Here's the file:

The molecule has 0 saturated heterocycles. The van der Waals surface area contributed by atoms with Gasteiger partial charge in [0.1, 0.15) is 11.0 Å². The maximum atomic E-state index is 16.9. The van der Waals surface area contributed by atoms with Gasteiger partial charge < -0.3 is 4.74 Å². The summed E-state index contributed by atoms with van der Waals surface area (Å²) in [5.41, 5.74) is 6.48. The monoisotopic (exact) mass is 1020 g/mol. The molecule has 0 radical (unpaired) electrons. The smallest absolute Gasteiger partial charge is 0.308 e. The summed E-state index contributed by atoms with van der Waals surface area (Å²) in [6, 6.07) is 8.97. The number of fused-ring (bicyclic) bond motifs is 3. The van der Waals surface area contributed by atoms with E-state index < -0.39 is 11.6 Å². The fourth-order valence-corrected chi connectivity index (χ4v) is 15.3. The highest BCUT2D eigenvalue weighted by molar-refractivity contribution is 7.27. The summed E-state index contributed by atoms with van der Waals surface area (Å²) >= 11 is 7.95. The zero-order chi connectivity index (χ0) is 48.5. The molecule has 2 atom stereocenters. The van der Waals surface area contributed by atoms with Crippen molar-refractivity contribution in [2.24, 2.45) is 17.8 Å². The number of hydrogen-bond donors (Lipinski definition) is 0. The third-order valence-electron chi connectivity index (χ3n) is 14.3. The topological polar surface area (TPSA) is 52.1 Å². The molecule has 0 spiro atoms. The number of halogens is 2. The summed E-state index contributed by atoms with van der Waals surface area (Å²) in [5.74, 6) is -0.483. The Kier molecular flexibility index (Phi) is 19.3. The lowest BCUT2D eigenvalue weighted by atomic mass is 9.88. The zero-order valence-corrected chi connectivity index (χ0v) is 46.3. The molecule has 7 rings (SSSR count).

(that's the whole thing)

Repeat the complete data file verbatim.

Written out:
The molecule has 0 saturated heterocycles. The van der Waals surface area contributed by atoms with Gasteiger partial charge in [0.1, 0.15) is 11.0 Å². The maximum atomic E-state index is 16.9. The van der Waals surface area contributed by atoms with Gasteiger partial charge < -0.3 is 4.74 Å². The summed E-state index contributed by atoms with van der Waals surface area (Å²) in [5.41, 5.74) is 6.48. The monoisotopic (exact) mass is 1020 g/mol. The molecule has 0 radical (unpaired) electrons. The smallest absolute Gasteiger partial charge is 0.308 e. The summed E-state index contributed by atoms with van der Waals surface area (Å²) in [6, 6.07) is 8.97. The number of fused-ring (bicyclic) bond motifs is 3. The van der Waals surface area contributed by atoms with E-state index < -0.39 is 11.6 Å². The fourth-order valence-corrected chi connectivity index (χ4v) is 15.3. The highest BCUT2D eigenvalue weighted by molar-refractivity contribution is 7.27. The summed E-state index contributed by atoms with van der Waals surface area (Å²) >= 11 is 7.95. The zero-order chi connectivity index (χ0) is 48.5. The molecule has 2 atom stereocenters. The van der Waals surface area contributed by atoms with Crippen molar-refractivity contribution in [2.24, 2.45) is 17.8 Å². The number of hydrogen-bond donors (Lipinski definition) is 0. The third-order valence-electron chi connectivity index (χ3n) is 14.3. The topological polar surface area (TPSA) is 52.1 Å². The molecule has 0 spiro atoms. The number of halogens is 2. The summed E-state index contributed by atoms with van der Waals surface area (Å²) in [5.74, 6) is -0.483. The Kier molecular flexibility index (Phi) is 19.3. The lowest BCUT2D eigenvalue weighted by atomic mass is 9.88. The zero-order valence-corrected chi connectivity index (χ0v) is 46.3. The molecule has 7 rings (SSSR count).